A *lot* of scientific computing eventually boils down to accessing things in
structures that look like vectors or matrices. In this module, we will examine
the basic syntax to create, interact with, and transpose these structures. This is
one of the most foundational module in the class, as we will be using an
absurd quantity of vectors and matrices moving forward.

We can start with a simple vector, *i.e.* a series of numbers (for example)
organized in a structure:

```
[1, 2, 3]
```

```
3-element Vector{Int64}:
1
2
3
```

The way in which this `Vector{Int64}`

is presented to you hides two extremely
valuable pieces of information. First, it is a `Vector`

, and the type of the
elements in this vector are `Int64`

. Paying attention to the type of things
will rapidly become second nature, because it really opens up the full
capacities of *Julia* as an expressive language for research.

The second, and possibly more important piece of information, is that this is
a *column* vector. In other words, when we type `[1, 2, 3]`

, *Julia*
understands that we really mean $[1\quad 2\quad 3]^\intercal$. Vectors are
represented as columns, the way things should be.

We can of course transpose this vector to make it into a *row* vector:

```
[1, 2, 3]'
```

```
1ร3 adjoint(::Vector{Int64}) with eltype Int64:
1 2 3
```

Yes! If you want to transpose a vector, you can add `'`

at the end of it (or
use the `transpose`

function), which is a really nice bit of notation.

But why do we care that the vectors are by default laid out as columns? There
are two reasons. First, *Julia* is “column-major”, meaning that things are
stored alongside columns. This will be important to keep in mind when dealing
with iteration a little later one (but you can forget it for now).

Second, when it will be the time to multiply things together, it will be important to know if our vectors are represented as columns or rows. For example, the $\mathbf{u}\mathbf{v}’$ operation can be written as:

```
๐ฎ = [1, 2, 3]
๐ฏ = [2, 1, 0, 1]
๐ฎ * ๐ฏ'
```

```
3ร4 Matrix{Int64}:
2 1 0 1
4 2 0 2
6 3 0 3
```

This is nice! We have a code notation that looks like the way we would write this on paper.

*Julia*has extensive unicode support, documented at https://docs.julialang.org/en/v1/manual/unicode-input/. It is very possible to overuse this feature. Do not forget that not all fonts will have a version of these characters. The selections presented in the installation section should have most of them.

But wait! This operation created a new beast we hadn’t seen yet: a
`Matrix{Int64}`

. A `Matrix`

and a `Vector`

are actually very close cousins:
both are examples of `Array`

s. An array with a single dimension is a column
vector, an array with two dimensions is a matrix, an array with three
dimensions is a cube, etc.

```
Vector{Int64} == Array{Int64, 1}
```

```
true
```

```
Matrix{Int64} == Array{Int64, 2}
```

```
true
```

There is no alias for arrays in higher dimensions than 2, but it does not really matter, as we do not need them anyways.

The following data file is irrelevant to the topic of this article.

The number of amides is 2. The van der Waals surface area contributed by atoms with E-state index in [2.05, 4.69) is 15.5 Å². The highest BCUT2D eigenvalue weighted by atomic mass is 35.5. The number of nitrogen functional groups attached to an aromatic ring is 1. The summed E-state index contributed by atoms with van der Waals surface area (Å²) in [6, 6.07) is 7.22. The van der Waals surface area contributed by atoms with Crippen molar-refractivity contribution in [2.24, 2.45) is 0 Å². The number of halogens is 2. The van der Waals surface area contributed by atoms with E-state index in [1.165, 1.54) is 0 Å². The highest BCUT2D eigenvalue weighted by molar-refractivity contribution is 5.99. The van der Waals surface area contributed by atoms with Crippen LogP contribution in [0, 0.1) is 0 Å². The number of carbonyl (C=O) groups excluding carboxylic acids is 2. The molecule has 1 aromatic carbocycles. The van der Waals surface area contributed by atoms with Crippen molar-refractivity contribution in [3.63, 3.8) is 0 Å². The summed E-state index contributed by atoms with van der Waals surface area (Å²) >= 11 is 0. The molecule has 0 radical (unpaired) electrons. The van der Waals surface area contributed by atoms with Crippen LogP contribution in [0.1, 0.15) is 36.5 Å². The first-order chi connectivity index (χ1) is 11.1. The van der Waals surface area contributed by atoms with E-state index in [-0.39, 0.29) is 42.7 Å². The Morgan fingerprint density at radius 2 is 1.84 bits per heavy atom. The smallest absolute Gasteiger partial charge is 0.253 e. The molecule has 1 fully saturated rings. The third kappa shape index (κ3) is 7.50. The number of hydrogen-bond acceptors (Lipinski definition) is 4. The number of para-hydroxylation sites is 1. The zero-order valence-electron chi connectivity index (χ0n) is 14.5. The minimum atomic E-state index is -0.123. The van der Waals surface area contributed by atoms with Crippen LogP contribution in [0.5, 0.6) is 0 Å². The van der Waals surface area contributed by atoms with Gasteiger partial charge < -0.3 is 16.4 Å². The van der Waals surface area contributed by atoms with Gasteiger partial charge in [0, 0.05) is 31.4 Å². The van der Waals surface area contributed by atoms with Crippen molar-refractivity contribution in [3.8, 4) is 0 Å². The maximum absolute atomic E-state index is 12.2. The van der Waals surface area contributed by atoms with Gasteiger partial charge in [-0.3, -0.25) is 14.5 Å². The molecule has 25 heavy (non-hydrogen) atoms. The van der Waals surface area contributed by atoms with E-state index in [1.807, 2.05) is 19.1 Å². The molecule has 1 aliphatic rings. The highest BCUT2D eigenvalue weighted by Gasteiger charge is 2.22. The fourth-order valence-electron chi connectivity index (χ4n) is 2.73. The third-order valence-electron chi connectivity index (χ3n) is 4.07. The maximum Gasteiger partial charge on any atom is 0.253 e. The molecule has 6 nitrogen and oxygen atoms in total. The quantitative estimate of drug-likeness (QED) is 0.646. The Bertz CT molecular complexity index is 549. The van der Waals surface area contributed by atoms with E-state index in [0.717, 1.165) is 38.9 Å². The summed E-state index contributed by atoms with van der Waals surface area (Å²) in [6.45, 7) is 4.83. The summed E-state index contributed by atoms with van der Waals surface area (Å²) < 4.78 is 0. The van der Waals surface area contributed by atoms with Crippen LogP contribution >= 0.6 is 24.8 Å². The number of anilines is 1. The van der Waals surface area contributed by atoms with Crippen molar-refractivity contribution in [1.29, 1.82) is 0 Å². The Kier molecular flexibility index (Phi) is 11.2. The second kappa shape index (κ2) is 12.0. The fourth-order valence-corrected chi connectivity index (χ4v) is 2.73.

`Array{Int64, 2}`

is parametric, but one of the
parameters is a *value*(giving the number of dimensions). This is interesting if you want to perform some operations based on the dimensionality of the objects, although we won’t be talking about ways to extract this information quite yet.

In order to better understand vectors and matrices, let’s get back to our example:

```
๐ = ๐ฎ * ๐ฏ'
```

```
3ร4 Matrix{Int64}:
2 1 0 1
4 2 0 2
6 3 0 3
```

We can have a look at the *size* of these structures:

```
size(๐ฎ)
```

```
(3,)
```

In the case of `๐ฎ`

, the size is `(3,)`

, which means that it has a single
dimension, with three elements in it. If we apply the same function to `๐`

,
we get:

```
size(๐)
```

```
(3, 4)
```

This matrix has, indeed, three rows and four columns. We can query the number of elements alongside a dimension directly:

```
size(๐, 1)
```

```
3
```

This gives the number of rows (using `size(๐, 2)`

would give the number of
columns, etc.).

The size (or shape) of an array is something we can manipulate. Let’s say that we have a vector:

```
๐ฐ = [true, false, false, true]
```

```
4-element Vector{Bool}:
1
0
0
1
```

We can reshape it into an identity matrix, using

```
reshape(๐ฐ, (2, 2))
```

```
2ร2 Matrix{Bool}:
1 0
0 1
```

`LinearAlgebra`

, from the standard library, has everything you will ever need
to create one.Note that much like we can transpose vectors, we can transpose matrices:

```
๐'
```

```
4ร3 adjoint(::Matrix{Int64}) with eltype Int64:
2 4 6
1 2 3
0 0 0
1 2 3
```

But pay attention to the type of `๐'`

compared to the following:

```
transpose(๐)
```

```
4ร3 transpose(::Matrix{Int64}) with eltype Int64:
2 4 6
1 2 3
0 0 0
1 2 3
```

By looking into the *Julia* documentation, it shall be revealed that these
operations are meant for linear algebra use only. If you want to pivot a
matrix, there is a function to do that:

```
permutedims(๐)
```

```
4ร3 Matrix{Int64}:
2 4 6
1 2 3
0 0 0
1 2 3
```

These three operations give you the same numbers in the same order, but they
have different types, because *Julia* is so very particular about its type
system (for good reasons). Note that if you *really* want to use the `'`

operator because it looks nice, but you *really* want a matrix, you can:

```
Matrix(๐')
```

```
4ร3 Matrix{Int64}:
2 4 6
1 2 3
0 0 0
1 2 3
```

In the next module, we will see how we can get values *out* of arrays, use
different indexing systems to access values, and how we can take slices of
these objects.